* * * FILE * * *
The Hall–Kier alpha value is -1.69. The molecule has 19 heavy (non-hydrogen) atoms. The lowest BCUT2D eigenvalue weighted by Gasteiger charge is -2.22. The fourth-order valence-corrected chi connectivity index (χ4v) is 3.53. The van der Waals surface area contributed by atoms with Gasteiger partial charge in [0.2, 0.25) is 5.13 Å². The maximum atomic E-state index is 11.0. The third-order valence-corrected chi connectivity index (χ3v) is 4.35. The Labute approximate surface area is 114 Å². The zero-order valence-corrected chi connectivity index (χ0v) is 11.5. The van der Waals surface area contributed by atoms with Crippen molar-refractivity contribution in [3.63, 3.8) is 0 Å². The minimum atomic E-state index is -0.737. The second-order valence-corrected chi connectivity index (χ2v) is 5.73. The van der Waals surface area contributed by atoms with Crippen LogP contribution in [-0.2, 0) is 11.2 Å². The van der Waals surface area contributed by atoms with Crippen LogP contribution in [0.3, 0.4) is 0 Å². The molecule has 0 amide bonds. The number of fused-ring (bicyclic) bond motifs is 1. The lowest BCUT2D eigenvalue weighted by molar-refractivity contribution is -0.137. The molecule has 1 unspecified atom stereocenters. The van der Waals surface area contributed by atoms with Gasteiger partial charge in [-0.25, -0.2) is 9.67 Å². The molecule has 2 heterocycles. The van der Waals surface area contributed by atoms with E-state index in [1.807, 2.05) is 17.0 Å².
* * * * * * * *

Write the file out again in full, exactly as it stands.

The Hall–Kier alpha value is -1.69. The molecule has 19 heavy (non-hydrogen) atoms. The lowest BCUT2D eigenvalue weighted by Gasteiger charge is -2.22. The fourth-order valence-corrected chi connectivity index (χ4v) is 3.53. The van der Waals surface area contributed by atoms with Gasteiger partial charge in [0.2, 0.25) is 5.13 Å². The maximum atomic E-state index is 11.0. The third-order valence-corrected chi connectivity index (χ3v) is 4.35. The Labute approximate surface area is 114 Å². The zero-order valence-corrected chi connectivity index (χ0v) is 11.5. The van der Waals surface area contributed by atoms with Crippen molar-refractivity contribution in [3.63, 3.8) is 0 Å². The minimum atomic E-state index is -0.737. The second-order valence-corrected chi connectivity index (χ2v) is 5.73. The van der Waals surface area contributed by atoms with Crippen LogP contribution in [-0.2, 0) is 11.2 Å². The van der Waals surface area contributed by atoms with Crippen LogP contribution in [0.3, 0.4) is 0 Å². The molecule has 0 amide bonds. The number of fused-ring (bicyclic) bond motifs is 1. The lowest BCUT2D eigenvalue weighted by molar-refractivity contribution is -0.137. The molecule has 1 unspecified atom stereocenters. The van der Waals surface area contributed by atoms with Gasteiger partial charge in [-0.25, -0.2) is 9.67 Å². The molecule has 2 heterocycles. The van der Waals surface area contributed by atoms with E-state index in [1.807, 2.05) is 17.0 Å².